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Analysis

Merry Christmas: Here’s Every Right-Wing Group That Applied For Wage Subsidies From ‘Big Government’ This Year

Canadian right-wing advocacy and media organizations act like Scrooge – until they need help themselves

When the coronavirus pandemic ground the Canadian economy to a halt last spring, the federal government to introduce the Canada Emergency Wage Subsidy (CEWS) program to help businesses and other employers make payroll.

The program was launched to “help employers keep and re-hire workers amidst the challenges posed by the COVID-19 pandemic,” and currently subsidizes up to 75% of an organization’s payroll based on its revenue loss.

This week, the Canada Revenue Agency launched a database listing every organization that received the subsidy. However, the database does not say how much each company received.

While every employer is eligible and entitled to make use of the program to help pay their workers during tough times, ironically it turns out that a number of right-wing groups who traditionally complain about “handouts” from “big government” quietly made use of the program too.

Here are all the right-wing groups and organizations that received the benefit:

Postmedia

Postmedia is the corporation that owns and runs partisan conservative newspapers like the National Post and Toronto Sun, which have been vocal critics of federal relief measures.

This month, Postmedia’s Financial Post criticized the cost of CEWS to taxpayers, claiming “CEWS is not just expensive, it could actually delay the recovery.”

Meanwhile, the National Post and Toronto Sun have variously described another wage subsidy, the Canada Emergency Response Benefit, as “lavish handouts” to “welfare slackers” and an “all-you-can-eat buffet for youngsters who are able to parlay their part-time work into $2,000 a month in pocket money.”

Postmedia appears in the CRA database. The company recently reported that it has received $21 million through the CEWS program.

The company’s five highest-paid executives were paid $6.46 million in total compensation, including $2.5 million in bonuses, for the 2020 fiscal year.

MacDonald-Laurier Institute

The Macdonald-Laurier Institute is a right-wing free market think tank that is  partnered with the Atlas Network, a global network of right-wing think tanks and advocacy groups largely funded by conservative mega-donors, including billionaires Charles and David Koch.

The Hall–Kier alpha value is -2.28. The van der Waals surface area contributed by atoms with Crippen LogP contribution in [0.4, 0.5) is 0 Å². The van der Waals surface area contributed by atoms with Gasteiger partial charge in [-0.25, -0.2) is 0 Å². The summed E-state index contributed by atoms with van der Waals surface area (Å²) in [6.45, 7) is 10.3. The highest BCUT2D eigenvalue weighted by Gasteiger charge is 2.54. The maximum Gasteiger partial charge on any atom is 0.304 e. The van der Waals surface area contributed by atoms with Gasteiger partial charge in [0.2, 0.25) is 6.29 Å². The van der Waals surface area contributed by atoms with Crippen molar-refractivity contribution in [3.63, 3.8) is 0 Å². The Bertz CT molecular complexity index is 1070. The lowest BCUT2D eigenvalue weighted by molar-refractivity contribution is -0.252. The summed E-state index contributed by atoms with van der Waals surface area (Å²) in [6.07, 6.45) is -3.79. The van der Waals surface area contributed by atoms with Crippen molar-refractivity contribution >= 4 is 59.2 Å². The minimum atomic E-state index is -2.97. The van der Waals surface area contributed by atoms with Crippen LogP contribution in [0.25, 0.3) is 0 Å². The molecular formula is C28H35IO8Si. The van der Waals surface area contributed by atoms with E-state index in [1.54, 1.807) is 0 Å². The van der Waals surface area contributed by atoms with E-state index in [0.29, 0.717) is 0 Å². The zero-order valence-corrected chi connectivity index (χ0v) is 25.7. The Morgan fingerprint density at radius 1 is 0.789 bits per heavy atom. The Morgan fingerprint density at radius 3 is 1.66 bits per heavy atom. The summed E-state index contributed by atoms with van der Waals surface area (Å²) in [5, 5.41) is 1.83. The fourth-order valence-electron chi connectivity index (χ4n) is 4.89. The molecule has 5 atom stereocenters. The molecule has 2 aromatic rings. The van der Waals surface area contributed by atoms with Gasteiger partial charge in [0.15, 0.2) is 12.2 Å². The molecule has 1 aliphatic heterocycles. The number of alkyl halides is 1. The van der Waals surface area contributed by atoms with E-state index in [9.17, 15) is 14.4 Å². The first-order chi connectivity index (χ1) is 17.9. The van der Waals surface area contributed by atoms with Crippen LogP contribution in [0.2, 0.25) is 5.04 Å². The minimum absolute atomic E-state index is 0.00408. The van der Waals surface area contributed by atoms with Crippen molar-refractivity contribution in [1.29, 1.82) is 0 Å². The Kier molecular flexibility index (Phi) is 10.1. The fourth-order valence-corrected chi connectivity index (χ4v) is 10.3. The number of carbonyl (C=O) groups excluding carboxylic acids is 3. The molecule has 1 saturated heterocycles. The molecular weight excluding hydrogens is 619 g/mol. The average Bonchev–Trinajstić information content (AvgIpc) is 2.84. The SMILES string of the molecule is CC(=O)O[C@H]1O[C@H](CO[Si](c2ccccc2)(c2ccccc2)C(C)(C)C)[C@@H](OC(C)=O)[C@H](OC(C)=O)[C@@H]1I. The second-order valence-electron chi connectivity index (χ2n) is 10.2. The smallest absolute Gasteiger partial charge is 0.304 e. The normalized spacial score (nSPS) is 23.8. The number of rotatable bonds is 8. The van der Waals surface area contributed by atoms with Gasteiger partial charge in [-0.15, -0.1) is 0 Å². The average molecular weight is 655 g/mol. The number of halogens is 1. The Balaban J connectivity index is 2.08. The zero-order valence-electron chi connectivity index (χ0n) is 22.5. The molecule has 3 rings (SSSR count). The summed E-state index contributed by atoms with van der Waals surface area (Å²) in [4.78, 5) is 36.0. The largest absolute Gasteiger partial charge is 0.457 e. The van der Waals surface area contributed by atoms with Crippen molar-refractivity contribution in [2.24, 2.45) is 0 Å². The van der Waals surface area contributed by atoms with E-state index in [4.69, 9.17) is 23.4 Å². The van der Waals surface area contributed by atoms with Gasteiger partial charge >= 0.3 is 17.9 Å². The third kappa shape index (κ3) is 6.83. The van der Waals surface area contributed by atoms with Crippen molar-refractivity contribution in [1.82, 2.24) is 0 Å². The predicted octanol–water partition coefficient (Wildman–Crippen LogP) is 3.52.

The think tank has diligently monitored federal government expenditures and regulations, arguing that “the size of government in Canada is bigger than you think” and that “Government in Canada controls way more of the economy than traditional measures suggest.”

In a recent commentary published on its website, MLI senior fellow Phillip Cross asserted that “the federal government was excessively generous with the income support programs.”

According to CRA’s website, MLI applied for and received CEWS subsidies.

True North Centre for Public Policy

The True North Centre for Public Policy, a right-wing think tank and media outlet, has publicly criticized the federal COVID-19 relief measures, complaining earlier this month for example that CERB is “damaging small businesses.”

However, according to CRA’s database, True North is listed as a CEWS recipient.

Canadian Federation of Independent Businesses

The Canadian Federation of Independent Businesses is a lobby group that campaigns against minimum wage increases and explicitly states that “CFIB was founded to fight big government” and “big unions.”

CFIB recently claimed that CERB encouraged workers to stay off the job (a claim disputed by economists) and dismissed the program as nothing more than a plan to “fund a summer break” for hospitality workers.

CFIB appears in one entry on the CRA’s database.

Independent Contractors and Businesses Association of BC

The Independent Contractors and Businesses Association of BC is a right-wing business lobby group that frequently complains about “big government.”

ICBA has, in particular, raised concerns about the “massive take-up on government support programs,” such as CEWS, which they’ve warned will lead to “massively increased public debt.” The group has also criticized CERB as a “hindrance to getting people back to work” and suggested allowing companies to lower wages instead.

ICBA appears in one entry on the CRA CEWS database.

Who else?

As reported by Vice, a group run by neo-Nazi Paul Fromm also received the CEWS benefit. Both the United Conservative Party of Alberta and the Conservative Party of Canada, which campaign against big government and social programs to help the unemployed and working families, have made use of the wage subsidy to allow their employees to continue providing for their families during difficult times.

Others listed include:

Did we miss any right-wing groups that are collecting CEWS? Let us know and we’ll update our list: tips@pressprogress.ca.

 

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